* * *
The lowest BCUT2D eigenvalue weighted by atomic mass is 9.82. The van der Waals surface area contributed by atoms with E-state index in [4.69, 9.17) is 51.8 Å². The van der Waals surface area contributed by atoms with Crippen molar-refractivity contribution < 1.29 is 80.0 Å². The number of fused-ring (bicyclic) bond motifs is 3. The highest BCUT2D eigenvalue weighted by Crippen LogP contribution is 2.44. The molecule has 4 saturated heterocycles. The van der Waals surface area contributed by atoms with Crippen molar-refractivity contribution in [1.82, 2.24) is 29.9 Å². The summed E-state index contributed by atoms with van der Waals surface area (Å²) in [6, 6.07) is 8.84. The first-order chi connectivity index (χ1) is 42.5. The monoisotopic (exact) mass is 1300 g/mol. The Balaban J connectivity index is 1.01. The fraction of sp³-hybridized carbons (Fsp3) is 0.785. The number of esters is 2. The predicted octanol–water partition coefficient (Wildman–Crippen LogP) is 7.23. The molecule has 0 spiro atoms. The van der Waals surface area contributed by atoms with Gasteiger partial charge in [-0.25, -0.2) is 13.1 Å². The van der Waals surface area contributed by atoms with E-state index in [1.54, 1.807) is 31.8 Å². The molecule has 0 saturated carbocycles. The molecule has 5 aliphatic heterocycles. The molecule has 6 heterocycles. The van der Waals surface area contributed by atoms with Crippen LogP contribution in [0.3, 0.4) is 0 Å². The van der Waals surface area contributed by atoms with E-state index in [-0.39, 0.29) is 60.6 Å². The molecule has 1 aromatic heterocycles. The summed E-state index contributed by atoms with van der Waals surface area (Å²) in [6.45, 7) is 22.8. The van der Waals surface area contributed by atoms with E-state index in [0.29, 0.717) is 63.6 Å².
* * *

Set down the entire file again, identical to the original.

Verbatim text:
The lowest BCUT2D eigenvalue weighted by atomic mass is 9.82. The van der Waals surface area contributed by atoms with E-state index in [4.69, 9.17) is 51.8 Å². The van der Waals surface area contributed by atoms with Crippen molar-refractivity contribution < 1.29 is 80.0 Å². The number of fused-ring (bicyclic) bond motifs is 3. The highest BCUT2D eigenvalue weighted by Crippen LogP contribution is 2.44. The molecule has 4 saturated heterocycles. The van der Waals surface area contributed by atoms with Crippen molar-refractivity contribution in [1.82, 2.24) is 29.9 Å². The summed E-state index contributed by atoms with van der Waals surface area (Å²) in [6, 6.07) is 8.84. The first-order chi connectivity index (χ1) is 42.5. The monoisotopic (exact) mass is 1300 g/mol. The Balaban J connectivity index is 1.01. The fraction of sp³-hybridized carbons (Fsp3) is 0.785. The number of esters is 2. The predicted octanol–water partition coefficient (Wildman–Crippen LogP) is 7.23. The molecule has 0 spiro atoms. The van der Waals surface area contributed by atoms with Gasteiger partial charge in [-0.25, -0.2) is 13.1 Å². The van der Waals surface area contributed by atoms with E-state index in [1.54, 1.807) is 31.8 Å². The molecule has 0 saturated carbocycles. The molecule has 5 aliphatic heterocycles. The molecule has 6 heterocycles. The van der Waals surface area contributed by atoms with Crippen LogP contribution in [0.3, 0.4) is 0 Å². The van der Waals surface area contributed by atoms with E-state index in [-0.39, 0.29) is 60.6 Å². The molecule has 1 aromatic heterocycles. The summed E-state index contributed by atoms with van der Waals surface area (Å²) in [6.45, 7) is 22.8. The van der Waals surface area contributed by atoms with E-state index in [0.29, 0.717) is 63.6 Å².